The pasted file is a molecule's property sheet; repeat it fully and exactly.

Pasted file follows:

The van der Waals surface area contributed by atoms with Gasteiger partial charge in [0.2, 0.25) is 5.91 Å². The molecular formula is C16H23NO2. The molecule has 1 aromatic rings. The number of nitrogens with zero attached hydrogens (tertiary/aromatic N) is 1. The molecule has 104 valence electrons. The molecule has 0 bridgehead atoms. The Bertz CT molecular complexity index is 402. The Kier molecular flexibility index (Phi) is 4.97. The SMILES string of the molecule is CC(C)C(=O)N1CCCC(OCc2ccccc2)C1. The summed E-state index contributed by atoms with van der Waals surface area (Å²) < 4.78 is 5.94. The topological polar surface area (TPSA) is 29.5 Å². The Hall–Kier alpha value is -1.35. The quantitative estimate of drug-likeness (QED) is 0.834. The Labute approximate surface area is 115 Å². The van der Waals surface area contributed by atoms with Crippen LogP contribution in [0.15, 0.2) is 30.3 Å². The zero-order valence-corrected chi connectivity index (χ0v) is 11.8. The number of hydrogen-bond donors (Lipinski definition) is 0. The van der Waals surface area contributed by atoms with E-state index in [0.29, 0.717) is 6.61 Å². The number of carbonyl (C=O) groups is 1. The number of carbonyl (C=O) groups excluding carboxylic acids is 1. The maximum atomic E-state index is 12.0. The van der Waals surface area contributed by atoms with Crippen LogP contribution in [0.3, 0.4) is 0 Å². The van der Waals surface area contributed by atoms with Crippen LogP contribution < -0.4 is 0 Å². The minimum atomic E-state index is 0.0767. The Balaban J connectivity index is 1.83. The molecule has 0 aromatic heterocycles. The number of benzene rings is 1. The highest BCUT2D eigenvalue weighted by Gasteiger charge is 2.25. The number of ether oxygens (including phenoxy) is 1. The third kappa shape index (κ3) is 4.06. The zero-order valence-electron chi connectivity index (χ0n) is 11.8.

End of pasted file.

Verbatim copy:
The van der Waals surface area contributed by atoms with Gasteiger partial charge in [0.2, 0.25) is 5.91 Å². The molecular formula is C16H23NO2. The molecule has 1 aromatic rings. The number of nitrogens with zero attached hydrogens (tertiary/aromatic N) is 1. The molecule has 104 valence electrons. The molecule has 0 bridgehead atoms. The Bertz CT molecular complexity index is 402. The Kier molecular flexibility index (Phi) is 4.97. The SMILES string of the molecule is CC(C)C(=O)N1CCCC(OCc2ccccc2)C1. The summed E-state index contributed by atoms with van der Waals surface area (Å²) < 4.78 is 5.94. The topological polar surface area (TPSA) is 29.5 Å². The Hall–Kier alpha value is -1.35. The quantitative estimate of drug-likeness (QED) is 0.834. The Labute approximate surface area is 115 Å². The van der Waals surface area contributed by atoms with Crippen LogP contribution in [0.15, 0.2) is 30.3 Å². The zero-order valence-corrected chi connectivity index (χ0v) is 11.8. The number of hydrogen-bond donors (Lipinski definition) is 0. The van der Waals surface area contributed by atoms with E-state index in [0.29, 0.717) is 6.61 Å². The number of carbonyl (C=O) groups is 1. The number of carbonyl (C=O) groups excluding carboxylic acids is 1. The maximum atomic E-state index is 12.0. The van der Waals surface area contributed by atoms with Crippen LogP contribution in [0.3, 0.4) is 0 Å². The van der Waals surface area contributed by atoms with Crippen LogP contribution < -0.4 is 0 Å². The minimum atomic E-state index is 0.0767. The Balaban J connectivity index is 1.83. The molecule has 0 aromatic heterocycles. The number of benzene rings is 1. The highest BCUT2D eigenvalue weighted by Gasteiger charge is 2.25. The number of ether oxygens (including phenoxy) is 1. The third kappa shape index (κ3) is 4.06. The zero-order valence-electron chi connectivity index (χ0n) is 11.8.